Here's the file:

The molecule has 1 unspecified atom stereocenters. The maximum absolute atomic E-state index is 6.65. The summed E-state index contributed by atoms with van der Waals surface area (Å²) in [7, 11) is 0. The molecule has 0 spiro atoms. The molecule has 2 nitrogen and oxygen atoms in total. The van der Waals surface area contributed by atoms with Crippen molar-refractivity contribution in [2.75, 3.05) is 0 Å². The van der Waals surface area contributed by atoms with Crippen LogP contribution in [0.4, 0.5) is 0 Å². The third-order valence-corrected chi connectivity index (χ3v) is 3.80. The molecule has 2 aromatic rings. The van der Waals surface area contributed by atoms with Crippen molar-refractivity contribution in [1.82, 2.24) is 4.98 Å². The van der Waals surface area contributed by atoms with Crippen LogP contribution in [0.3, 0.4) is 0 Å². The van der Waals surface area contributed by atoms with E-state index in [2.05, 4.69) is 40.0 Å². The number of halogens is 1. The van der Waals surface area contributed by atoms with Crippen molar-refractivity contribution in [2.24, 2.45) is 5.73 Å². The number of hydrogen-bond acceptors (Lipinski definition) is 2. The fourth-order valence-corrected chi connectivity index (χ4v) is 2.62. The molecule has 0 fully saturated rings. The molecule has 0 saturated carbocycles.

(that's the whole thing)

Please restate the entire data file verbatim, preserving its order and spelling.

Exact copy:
The molecule has 1 unspecified atom stereocenters. The maximum absolute atomic E-state index is 6.65. The summed E-state index contributed by atoms with van der Waals surface area (Å²) in [7, 11) is 0. The molecule has 0 spiro atoms. The molecule has 2 nitrogen and oxygen atoms in total. The van der Waals surface area contributed by atoms with Crippen molar-refractivity contribution in [2.75, 3.05) is 0 Å². The van der Waals surface area contributed by atoms with Crippen LogP contribution in [0.4, 0.5) is 0 Å². The third-order valence-corrected chi connectivity index (χ3v) is 3.80. The molecule has 2 aromatic rings. The van der Waals surface area contributed by atoms with Crippen molar-refractivity contribution in [1.82, 2.24) is 4.98 Å². The van der Waals surface area contributed by atoms with Crippen LogP contribution in [0.3, 0.4) is 0 Å². The van der Waals surface area contributed by atoms with E-state index in [2.05, 4.69) is 40.0 Å². The number of halogens is 1. The van der Waals surface area contributed by atoms with Crippen molar-refractivity contribution in [2.24, 2.45) is 5.73 Å². The number of hydrogen-bond acceptors (Lipinski definition) is 2. The fourth-order valence-corrected chi connectivity index (χ4v) is 2.62. The molecule has 0 fully saturated rings. The molecule has 0 saturated carbocycles.